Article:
When Season Two kicks off (with the first episode the last episode of the second disc in a bit of what I like to call "bad planning") with a cameo from everybody's favourite dead franchise hero Daredevil, it's apparent that whatever Korean sweat shop was extruding the templates for the first thirteen episodes had been cashed in for a somewhat superior Korean sweat shop priding themselves on animating something like 12 frames/second instead of an appalling four. Maybe recognizing how at its very heart the Fantastic Four is the title least capable of carrying any kind of character development (hey look, I'm a rock--let's go fight crime!), the producers began piling on guest appearances from other Marvel also-rans (Iron Man, Silver Surfer again) in an attempt to distract from the complete lack of material--despite the title's longevity--that's maybe the number one indicator of Fantastic Four's enduring popularity: it does what it does without any kind of surprise or inspiration. Surprise and inspiration, see, are scary to children and adults who have spent their lives in veneration of justifiably unpopular comic book titles in the mistaken idea that by liking something that sucks, you become a member of an exclusive club the membership to which is desirable. On a bright note, I didn't completely hate a late season two episode featuring Black Panther because, my god, whose bright idea was Black Panther? I'd rather watch any single episode of the excellent "Batman: The Animated Series" or the new "Justice League" or "Teen Titans" shows twenty-six times than sit through the two seasons of "Fantastic Four" again. They're really just bad.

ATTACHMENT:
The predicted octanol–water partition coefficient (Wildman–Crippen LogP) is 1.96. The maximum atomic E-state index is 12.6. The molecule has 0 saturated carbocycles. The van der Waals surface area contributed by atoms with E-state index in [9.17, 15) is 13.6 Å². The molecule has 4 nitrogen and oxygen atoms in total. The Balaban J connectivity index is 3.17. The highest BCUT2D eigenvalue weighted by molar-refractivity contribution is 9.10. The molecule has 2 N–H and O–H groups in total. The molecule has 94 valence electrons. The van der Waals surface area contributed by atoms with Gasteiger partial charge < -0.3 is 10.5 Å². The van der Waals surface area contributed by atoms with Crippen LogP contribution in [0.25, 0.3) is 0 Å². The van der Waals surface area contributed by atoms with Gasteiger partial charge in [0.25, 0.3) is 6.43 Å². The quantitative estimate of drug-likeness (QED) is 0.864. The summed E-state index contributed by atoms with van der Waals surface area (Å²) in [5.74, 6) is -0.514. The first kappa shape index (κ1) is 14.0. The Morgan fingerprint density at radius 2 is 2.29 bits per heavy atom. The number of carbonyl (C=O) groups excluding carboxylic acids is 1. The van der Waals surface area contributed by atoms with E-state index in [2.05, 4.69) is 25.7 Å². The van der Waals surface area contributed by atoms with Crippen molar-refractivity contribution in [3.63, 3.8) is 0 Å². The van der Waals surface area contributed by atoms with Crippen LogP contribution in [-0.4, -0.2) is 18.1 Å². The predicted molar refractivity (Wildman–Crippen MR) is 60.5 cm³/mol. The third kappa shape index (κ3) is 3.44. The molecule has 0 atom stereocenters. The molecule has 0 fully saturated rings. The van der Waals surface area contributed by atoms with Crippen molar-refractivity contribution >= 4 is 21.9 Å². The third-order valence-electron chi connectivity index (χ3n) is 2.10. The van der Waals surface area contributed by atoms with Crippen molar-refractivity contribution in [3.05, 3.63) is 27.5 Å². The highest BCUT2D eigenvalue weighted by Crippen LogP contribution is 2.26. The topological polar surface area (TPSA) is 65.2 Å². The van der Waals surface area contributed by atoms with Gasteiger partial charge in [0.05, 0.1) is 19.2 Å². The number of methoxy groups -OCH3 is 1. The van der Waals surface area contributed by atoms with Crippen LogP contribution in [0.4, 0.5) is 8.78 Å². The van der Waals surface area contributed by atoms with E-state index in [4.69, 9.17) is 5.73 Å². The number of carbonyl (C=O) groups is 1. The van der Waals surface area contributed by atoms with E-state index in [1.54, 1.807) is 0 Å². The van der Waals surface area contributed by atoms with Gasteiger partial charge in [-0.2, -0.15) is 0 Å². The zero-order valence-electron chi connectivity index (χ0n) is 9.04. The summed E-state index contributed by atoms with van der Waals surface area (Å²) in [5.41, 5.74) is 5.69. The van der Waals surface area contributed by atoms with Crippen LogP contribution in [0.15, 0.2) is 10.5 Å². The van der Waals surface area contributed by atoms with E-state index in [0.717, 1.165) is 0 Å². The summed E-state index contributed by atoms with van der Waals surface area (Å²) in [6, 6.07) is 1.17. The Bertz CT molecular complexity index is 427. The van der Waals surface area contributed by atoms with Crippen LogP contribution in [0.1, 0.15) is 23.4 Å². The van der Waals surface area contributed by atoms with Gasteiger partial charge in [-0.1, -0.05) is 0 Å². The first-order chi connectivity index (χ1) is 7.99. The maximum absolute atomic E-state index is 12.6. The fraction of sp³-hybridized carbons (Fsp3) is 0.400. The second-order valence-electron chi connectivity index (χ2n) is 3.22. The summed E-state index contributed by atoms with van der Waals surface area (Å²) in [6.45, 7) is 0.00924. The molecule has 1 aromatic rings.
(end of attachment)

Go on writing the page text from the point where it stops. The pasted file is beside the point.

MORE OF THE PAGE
The 4-disc set of "Fantastic Four: The Complete 1994-1995 Animated Television Series" offers up a decidedly unexceptional full-frame rendering of unexceptional source material with flat and non-directional Dolby 2.0 surround audio. That you can hear every howled note of the ridiculous theme song singlehandedly justifies trading in that entertainment system for a pole and a lake. An 8-minute "Stan Lee's Soapbox" segment on the first disc has the hale old suddenly-billionaire fart going on and on about how he thought up the Fantastic Four and how the super-group opened the door for the rest of Marvel's stable. I suppose it's counterproductive to bash the sentimental and myopic Lee (whose idea of "big words" are tongue-twisters like "familial") for his success--not his fault that his rube inventions captured the imaginations of a generation of unimaginative children. Lee's back on board with brief episode introductions along the lines of "You do crazy things for a dame!"; mired in the Fifties (and so was "The Fantastic Four", even though it made its first appearance in the Sixties), these intros aren't offensive so much as a lot what your grandfather seems like when he tries out words and phrases like "groovy" and "jiggy, yo." Par for the course for Buena Vista (and the other Disney ventures), a set of trailers begins automatically upon insertion of, thankfully, only the first disc. Teasers for Chicken Little, Chronicles of Narnia, and a long trailer for The Hitchhiker's Guide to the Galaxy are skippable as well as accessible through the main menu. All four discs are housed in a gatefold case that slides into a cardboard slipcase. Originally published: August 8, 2005.